Dark Moth with Strong White Markings

2014 December 6

Another porch light moth from June 1, 2014. We had decided to turn on the light that particular evening because the previous day had been over 80 degrees F, which was hot enough that I expected that a lot of things had probably emerged from their pupae by then. This particular moth was a bit under an inch long.

A closer view of the dark area on the thorax shows quite a range of colors in a fairly intricate pattern.

After exhausting all of my search tricks and coming up with nothing, I had to post this one to BugGuide for an ID. And A. Hendrickson pointed me to what looks like a perfect match: the Pink-Barred Pseudeustrotia, Pseudeustrotia carneola. These are widespread, common moths that fly as adults from May to September, and their larvae eat goldenrods, docks, and smartweeds. And we do have a lot of goldenrod available. They are in the same subfamily as cutworms, and since most of them seem to overwinter underground as either partially-grown larvae or pupae, these probably do, too.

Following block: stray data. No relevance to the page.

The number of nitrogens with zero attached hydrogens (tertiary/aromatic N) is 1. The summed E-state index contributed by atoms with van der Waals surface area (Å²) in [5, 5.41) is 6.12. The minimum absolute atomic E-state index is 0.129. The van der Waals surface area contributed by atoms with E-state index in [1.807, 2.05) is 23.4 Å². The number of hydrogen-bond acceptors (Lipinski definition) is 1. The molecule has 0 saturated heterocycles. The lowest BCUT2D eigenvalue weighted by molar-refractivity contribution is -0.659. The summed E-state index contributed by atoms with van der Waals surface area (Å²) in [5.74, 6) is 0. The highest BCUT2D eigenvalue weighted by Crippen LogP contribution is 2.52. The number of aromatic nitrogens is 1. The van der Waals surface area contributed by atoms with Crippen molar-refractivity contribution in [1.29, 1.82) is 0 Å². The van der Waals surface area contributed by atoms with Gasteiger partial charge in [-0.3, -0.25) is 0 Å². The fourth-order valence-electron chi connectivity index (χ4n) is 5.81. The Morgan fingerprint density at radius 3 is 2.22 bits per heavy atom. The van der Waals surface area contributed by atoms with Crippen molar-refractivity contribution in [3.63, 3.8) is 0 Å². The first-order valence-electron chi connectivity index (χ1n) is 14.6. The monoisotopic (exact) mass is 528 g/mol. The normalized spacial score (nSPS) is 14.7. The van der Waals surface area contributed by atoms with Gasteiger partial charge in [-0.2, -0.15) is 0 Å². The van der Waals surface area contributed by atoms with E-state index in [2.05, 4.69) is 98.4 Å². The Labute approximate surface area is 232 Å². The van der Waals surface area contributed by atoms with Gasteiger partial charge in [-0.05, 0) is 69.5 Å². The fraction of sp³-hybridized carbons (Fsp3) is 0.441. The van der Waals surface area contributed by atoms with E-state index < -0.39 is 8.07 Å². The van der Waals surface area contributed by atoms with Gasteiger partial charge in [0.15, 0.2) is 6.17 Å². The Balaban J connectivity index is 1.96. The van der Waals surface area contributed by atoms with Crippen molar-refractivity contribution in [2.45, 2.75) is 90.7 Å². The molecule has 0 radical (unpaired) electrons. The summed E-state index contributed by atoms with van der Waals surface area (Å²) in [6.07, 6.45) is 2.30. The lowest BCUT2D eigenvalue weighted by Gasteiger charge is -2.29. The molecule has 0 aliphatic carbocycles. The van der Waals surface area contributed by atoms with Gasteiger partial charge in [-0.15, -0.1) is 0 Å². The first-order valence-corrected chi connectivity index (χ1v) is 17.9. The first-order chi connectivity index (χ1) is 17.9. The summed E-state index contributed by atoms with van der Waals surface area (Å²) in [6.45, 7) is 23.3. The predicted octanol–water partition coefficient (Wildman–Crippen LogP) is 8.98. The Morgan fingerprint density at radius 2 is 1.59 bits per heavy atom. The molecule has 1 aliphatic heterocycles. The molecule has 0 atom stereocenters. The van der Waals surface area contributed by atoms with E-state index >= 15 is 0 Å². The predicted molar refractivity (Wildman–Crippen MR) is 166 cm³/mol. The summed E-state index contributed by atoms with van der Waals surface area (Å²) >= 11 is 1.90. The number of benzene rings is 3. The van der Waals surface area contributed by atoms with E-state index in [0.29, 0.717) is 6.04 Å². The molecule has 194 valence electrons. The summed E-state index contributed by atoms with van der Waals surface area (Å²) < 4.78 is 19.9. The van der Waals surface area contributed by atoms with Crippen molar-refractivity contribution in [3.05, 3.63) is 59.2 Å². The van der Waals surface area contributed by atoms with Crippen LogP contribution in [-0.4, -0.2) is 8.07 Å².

One Response
  1. December 9, 2014

    Just a working man’s moth. Common, but beautiful in its own way.

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